It has been widely reported that cell-cell union is mediated by proteins of the cadherin family [44]. One of these proteins is E-cadherin, and its loss is considered one of the principal reasons of cell detachment from neighbor cells. It has also been demonstrated that the loss of proteins of the epithelial cell junction like E-cadherin and the simultaneous gain of mesenchymal markers like vimentin, fibronectin, and MMP2/MMP9 support the process of epithelial-to-mesenchymal transition (EMT) [44], which further promotes migration and invasion in epithelial tumors. In tumor cells, the transcription of E-cadherin is repressed by transcriptional factors with a zinc finger domain, such as SNAIL and TWIST, both of which direct the EMT [44, 45]. In addition, E-cadherin is considered as a tumor suppressor due to its capacity of sequestering β-catenin. These data suggest that E-cadherin inhibits migration and invasion in tumoral cells. Decreased levels of E-cadherin have been related to a higher malignancy in gliomas [46]. Additionally, a poorer prognosis in glioma has been related with an increase in SNAIL expression levels, which induce a down-regulation of E-cadherin and increase the expression of MMP2 and αvβ3-integrin [47]. Irradiated glioma cells express high SNAIL levels, which promotes a transition from the glial to the mesenchymal state [48]. On the other hand, it has been reported that when SNAIL expression is silenced in U87-MG and GBM05 glioblastoma-derived cell lines, the expression of vimentin is decreased, with the ensuing upregulation of E-cadherin and a decrease in proliferation, a retarded cell cycle, and impaired cell invasion/migration in vitro [47, 49]. In malignant glioma cells, SNAIL has been reported to upregulate the expression of MMP2 and/or MMP9, which degrade type IV collagen in peripheral basement membranes to promote cell invasion [44, 50]. The overexpression of MMP2 and MMP9 is related with proliferation, angiogenesis, and metastasis in glioblastoma [51, 52]. We observed that Cas III-La on U373 cell line inhibited significantly wound healing and invasion, reducing the levels of SNAIL, vimentin, and fibronectin, as well as the expression and activity of MMP2 and MMP9. On the other hand, Cas III-La promotes the upregulation of E-cadherin only at a dose of 1.5 µg/ml, while it leads to a downregulation of this protein when administered at a dose of 2.5 µg/ml. Caspase-8 has been shown to activate c-Src, which phosphorylates E-cadherin, leading to its degradation [53]. Zhou et al. reported that caspase-3 gene knockout in HCT116 and HT29 significantly increased E-cadherin expression [54]. Additionally, E-cadherin has been reported to promote apoptosis via DR4/DR5 death receptors, increasing the activity of caspase-8 [55]. Thus, it is possible that Cas III-La promoted increased E-cadherin levels at a dose of 1.5 µg/ml, activating apoptosis, but down-regulated E-cadherin levels when administered at a dose of 2.5 µg/ml. Lu et al. demonstrated that epithelial-to-mesenchymal transition decreased apoptosis signaling via DR4/DR5 modulation, which inhibits the activity of caspase-8 and -3 [55]. These data suggest that Cas III-La inhibits EMT, which is necessary for wound healing, a key process for tumor migration/invasion. Therefore, the participation and regulation of E-cadherin and EMT on apoptosis signaling in glioma cells will be a subject of interest and focus in future studies.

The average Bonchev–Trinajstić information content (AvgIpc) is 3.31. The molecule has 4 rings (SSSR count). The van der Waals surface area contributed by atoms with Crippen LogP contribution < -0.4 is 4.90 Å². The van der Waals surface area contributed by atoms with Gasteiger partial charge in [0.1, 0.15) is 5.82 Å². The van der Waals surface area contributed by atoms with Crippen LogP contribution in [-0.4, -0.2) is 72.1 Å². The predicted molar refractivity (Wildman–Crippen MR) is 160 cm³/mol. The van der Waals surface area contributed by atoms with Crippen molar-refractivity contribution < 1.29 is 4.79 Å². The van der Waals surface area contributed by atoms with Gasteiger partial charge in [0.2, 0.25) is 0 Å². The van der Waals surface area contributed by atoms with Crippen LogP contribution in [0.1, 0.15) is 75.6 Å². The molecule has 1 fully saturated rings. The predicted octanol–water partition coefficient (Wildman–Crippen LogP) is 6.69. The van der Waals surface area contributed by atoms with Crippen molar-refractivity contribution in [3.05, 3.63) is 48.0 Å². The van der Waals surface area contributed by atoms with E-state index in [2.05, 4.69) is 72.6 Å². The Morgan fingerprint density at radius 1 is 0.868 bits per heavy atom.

β-Catenin, JNK, and ERK have been reported to play a role in the carcinogenic process in several neoplasms [56-58]. However, these kinases also participate in cell death induction [24, 25, 29]. Our study showed that Cas III-La induced β-catenin phosphorylation at Ser45, inhibiting its phosphorylation at Ser33/37, and it induced β-catenin accumulation in the nucleus, possibly by blocking proteasomal degradation. The activity of GSK3β is tightly regulated, and it is required to control β-catenin expression. The activity of GSK3β can be regulated through phosphorylation at Ser9 by other kinases, like p70 S6 kinase, PKA, RAC, p90RSK, and PKC [59]. In addition, a suppression of GSK3β activity, either directly by AKT or by Dvl, may mediate the Wnt pathway [60]. LiCl induced the accumulation of β-catenin by inducing the inhibitory Ser9 phosphorylation of GSK3β [61]. LiCl has also been reported to suppress Ser33/Ser37/Ser41, but not Ser45 phosphorylation [62]. These data suggest that Cas III-La inhibits the activity of GSK3β through its phosphorylation at Ser9, which leads to a nuclear accumulation of β-catenin by inhibiting the phosphorylation at Ser33/37. Importantly, the inhibition of GSK3β seems to reduce the survival and proliferation of tumor cells and to increase apoptosis by raising the levels of p53-dependent Bax and the cytoplasmatic release of cyt c, with the ensuing activation of caspase-9 and caspase-3 [10]. GSK3β leads to the inactivation of mdm2, which inactivates p53 [63]. It has also been demonstrated that GSK3β inhibition suppresses glioma cell migration and invasion by reducing cell polarity [64]. Furthermore, GSK3β leads to the phosphorylation of c-jun, blocking its binding to DNA and therefore the synthesis and activity of the transcriptional factor AP-1 [65].